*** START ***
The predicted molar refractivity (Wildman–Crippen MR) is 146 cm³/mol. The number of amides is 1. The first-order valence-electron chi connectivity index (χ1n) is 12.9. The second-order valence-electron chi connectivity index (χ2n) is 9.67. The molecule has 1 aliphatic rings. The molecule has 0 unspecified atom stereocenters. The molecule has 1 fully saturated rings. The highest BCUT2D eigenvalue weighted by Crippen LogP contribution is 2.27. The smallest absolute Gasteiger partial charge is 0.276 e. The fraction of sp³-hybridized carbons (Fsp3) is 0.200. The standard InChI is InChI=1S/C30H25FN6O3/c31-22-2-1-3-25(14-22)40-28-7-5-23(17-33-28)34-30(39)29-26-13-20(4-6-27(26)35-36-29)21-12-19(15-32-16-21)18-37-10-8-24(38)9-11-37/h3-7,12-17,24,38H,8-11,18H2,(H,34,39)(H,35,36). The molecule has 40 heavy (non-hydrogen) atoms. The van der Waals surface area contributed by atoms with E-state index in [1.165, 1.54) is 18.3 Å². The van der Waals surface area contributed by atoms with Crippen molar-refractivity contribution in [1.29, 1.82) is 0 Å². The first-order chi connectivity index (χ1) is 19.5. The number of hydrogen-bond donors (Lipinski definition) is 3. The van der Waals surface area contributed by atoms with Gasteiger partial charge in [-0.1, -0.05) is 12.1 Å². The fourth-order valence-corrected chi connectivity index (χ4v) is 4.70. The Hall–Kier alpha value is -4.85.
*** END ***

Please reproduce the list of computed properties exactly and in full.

The predicted molar refractivity (Wildman–Crippen MR) is 146 cm³/mol. The number of amides is 1. The first-order valence-electron chi connectivity index (χ1n) is 12.9. The second-order valence-electron chi connectivity index (χ2n) is 9.67. The molecule has 1 aliphatic rings. The molecule has 0 unspecified atom stereocenters. The molecule has 1 fully saturated rings. The highest BCUT2D eigenvalue weighted by Crippen LogP contribution is 2.27. The smallest absolute Gasteiger partial charge is 0.276 e. The fraction of sp³-hybridized carbons (Fsp3) is 0.200. The standard InChI is InChI=1S/C30H25FN6O3/c31-22-2-1-3-25(14-22)40-28-7-5-23(17-33-28)34-30(39)29-26-13-20(4-6-27(26)35-36-29)21-12-19(15-32-16-21)18-37-10-8-24(38)9-11-37/h3-7,12-17,24,38H,8-11,18H2,(H,34,39)(H,35,36). The molecule has 40 heavy (non-hydrogen) atoms. The van der Waals surface area contributed by atoms with E-state index in [1.165, 1.54) is 18.3 Å². The van der Waals surface area contributed by atoms with Crippen molar-refractivity contribution in [1.29, 1.82) is 0 Å². The first-order chi connectivity index (χ1) is 19.5. The number of hydrogen-bond donors (Lipinski definition) is 3. The van der Waals surface area contributed by atoms with Gasteiger partial charge in [-0.1, -0.05) is 12.1 Å². The fourth-order valence-corrected chi connectivity index (χ4v) is 4.70. The Hall–Kier alpha value is -4.85.